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Justice for ISIL Victims Part 1: A Constitutional Perspective

Justice for ISIL Victims Part 1: A Constitutional Perspective  Efforts to hold ISIL accountable for the heinous crimes committed that may amount to genocide, crimes against humanity, and war crimes, and to attain justice for its victims are stalling due to Iraq’s inadequate constitutional framework and overwhelmed judicial system. Confirming long-held fears, the United Nations established, on 10 May 2021, that there is “clear and compelling evidence” that the unimaginable atrocities suffered by the Yazidis at the hands of ISIL amount to genocide1. A young Yazidi survivor of sexual enslavement describes the horrific events, recounting2 that “when I woke up…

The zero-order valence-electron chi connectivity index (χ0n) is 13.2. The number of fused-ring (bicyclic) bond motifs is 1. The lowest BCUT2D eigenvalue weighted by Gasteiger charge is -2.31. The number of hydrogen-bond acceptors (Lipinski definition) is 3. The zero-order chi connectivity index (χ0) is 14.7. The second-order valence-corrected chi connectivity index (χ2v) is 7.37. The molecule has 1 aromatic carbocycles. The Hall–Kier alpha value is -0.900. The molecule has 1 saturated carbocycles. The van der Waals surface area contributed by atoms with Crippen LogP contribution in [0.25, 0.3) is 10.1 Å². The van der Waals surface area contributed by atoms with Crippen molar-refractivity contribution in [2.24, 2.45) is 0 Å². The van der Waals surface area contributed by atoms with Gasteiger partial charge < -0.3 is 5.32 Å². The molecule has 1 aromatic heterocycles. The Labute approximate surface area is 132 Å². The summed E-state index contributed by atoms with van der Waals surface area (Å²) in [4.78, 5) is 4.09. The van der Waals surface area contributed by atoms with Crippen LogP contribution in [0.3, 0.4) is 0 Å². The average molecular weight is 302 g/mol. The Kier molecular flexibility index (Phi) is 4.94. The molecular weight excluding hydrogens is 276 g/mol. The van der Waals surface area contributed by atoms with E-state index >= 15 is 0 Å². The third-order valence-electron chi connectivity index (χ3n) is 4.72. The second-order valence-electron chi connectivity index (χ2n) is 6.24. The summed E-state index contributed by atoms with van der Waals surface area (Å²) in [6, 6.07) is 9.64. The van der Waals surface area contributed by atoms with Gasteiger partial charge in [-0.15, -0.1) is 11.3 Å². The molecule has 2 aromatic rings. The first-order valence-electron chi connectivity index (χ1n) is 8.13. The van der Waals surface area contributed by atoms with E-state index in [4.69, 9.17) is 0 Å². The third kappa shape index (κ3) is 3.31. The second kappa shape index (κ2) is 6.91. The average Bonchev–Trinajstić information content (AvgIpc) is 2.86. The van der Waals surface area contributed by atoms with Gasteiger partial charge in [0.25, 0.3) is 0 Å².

Corruption and access to justice in international law, Part 3

Corruption and access to justice in international law, Part 3  Later this year, in the second session of the Global Alliance of National Human Rights Institutions (‘GANHRI’), the Qatar National Human Rights Committee ( ‘QNHRC’) will be assessed for re-accreditation.1 This is an opportunity to reflect on Qatar’s influence on GANHRI and the UN at large, and on the loopholes, poor institutional design, and misaligned incentives that made it possible. It would be particularly problematic if Qatar’s influence on GANHRI were found to be undue and improper, because the international human rights regime is uniquely vulnerable to multiple corruptive influences…